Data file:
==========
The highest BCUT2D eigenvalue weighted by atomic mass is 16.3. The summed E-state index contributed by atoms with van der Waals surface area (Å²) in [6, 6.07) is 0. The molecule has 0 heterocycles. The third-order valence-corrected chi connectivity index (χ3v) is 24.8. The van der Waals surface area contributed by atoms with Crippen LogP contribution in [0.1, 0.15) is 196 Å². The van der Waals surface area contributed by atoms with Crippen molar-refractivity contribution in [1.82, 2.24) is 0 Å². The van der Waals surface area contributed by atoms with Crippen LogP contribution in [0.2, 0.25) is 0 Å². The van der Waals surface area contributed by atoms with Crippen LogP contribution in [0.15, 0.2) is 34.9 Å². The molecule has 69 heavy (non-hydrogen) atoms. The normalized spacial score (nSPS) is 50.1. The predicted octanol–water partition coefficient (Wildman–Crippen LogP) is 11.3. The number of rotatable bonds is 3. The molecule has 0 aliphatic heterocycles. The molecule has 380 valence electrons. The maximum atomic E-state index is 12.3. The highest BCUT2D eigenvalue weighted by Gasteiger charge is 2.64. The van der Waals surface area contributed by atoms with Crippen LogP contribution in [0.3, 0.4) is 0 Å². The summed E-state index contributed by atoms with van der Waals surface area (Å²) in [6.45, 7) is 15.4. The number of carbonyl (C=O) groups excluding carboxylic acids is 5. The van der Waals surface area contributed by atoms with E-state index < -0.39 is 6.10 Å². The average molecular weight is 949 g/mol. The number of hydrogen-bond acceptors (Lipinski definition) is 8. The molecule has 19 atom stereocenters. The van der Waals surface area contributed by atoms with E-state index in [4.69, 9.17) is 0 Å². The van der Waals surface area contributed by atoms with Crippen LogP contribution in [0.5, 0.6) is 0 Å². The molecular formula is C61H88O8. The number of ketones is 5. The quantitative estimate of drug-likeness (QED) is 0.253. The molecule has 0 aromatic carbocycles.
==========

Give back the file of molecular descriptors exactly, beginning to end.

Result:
The highest BCUT2D eigenvalue weighted by atomic mass is 16.3. The summed E-state index contributed by atoms with van der Waals surface area (Å²) in [6, 6.07) is 0. The molecule has 0 heterocycles. The third-order valence-corrected chi connectivity index (χ3v) is 24.8. The van der Waals surface area contributed by atoms with Crippen LogP contribution in [0.1, 0.15) is 196 Å². The van der Waals surface area contributed by atoms with Crippen molar-refractivity contribution in [1.82, 2.24) is 0 Å². The van der Waals surface area contributed by atoms with Crippen LogP contribution in [0.2, 0.25) is 0 Å². The van der Waals surface area contributed by atoms with Crippen LogP contribution in [0.15, 0.2) is 34.9 Å². The molecule has 69 heavy (non-hydrogen) atoms. The normalized spacial score (nSPS) is 50.1. The predicted octanol–water partition coefficient (Wildman–Crippen LogP) is 11.3. The number of rotatable bonds is 3. The molecule has 0 aliphatic heterocycles. The molecule has 380 valence electrons. The maximum atomic E-state index is 12.3. The highest BCUT2D eigenvalue weighted by Gasteiger charge is 2.64. The van der Waals surface area contributed by atoms with Crippen LogP contribution in [0.3, 0.4) is 0 Å². The summed E-state index contributed by atoms with van der Waals surface area (Å²) in [6.45, 7) is 15.4. The number of carbonyl (C=O) groups excluding carboxylic acids is 5. The van der Waals surface area contributed by atoms with E-state index < -0.39 is 6.10 Å². The average molecular weight is 949 g/mol. The number of hydrogen-bond acceptors (Lipinski definition) is 8. The molecule has 19 atom stereocenters. The van der Waals surface area contributed by atoms with E-state index in [4.69, 9.17) is 0 Å². The van der Waals surface area contributed by atoms with Crippen LogP contribution in [0.5, 0.6) is 0 Å². The molecular formula is C61H88O8. The number of ketones is 5. The quantitative estimate of drug-likeness (QED) is 0.253. The molecule has 0 aromatic carbocycles.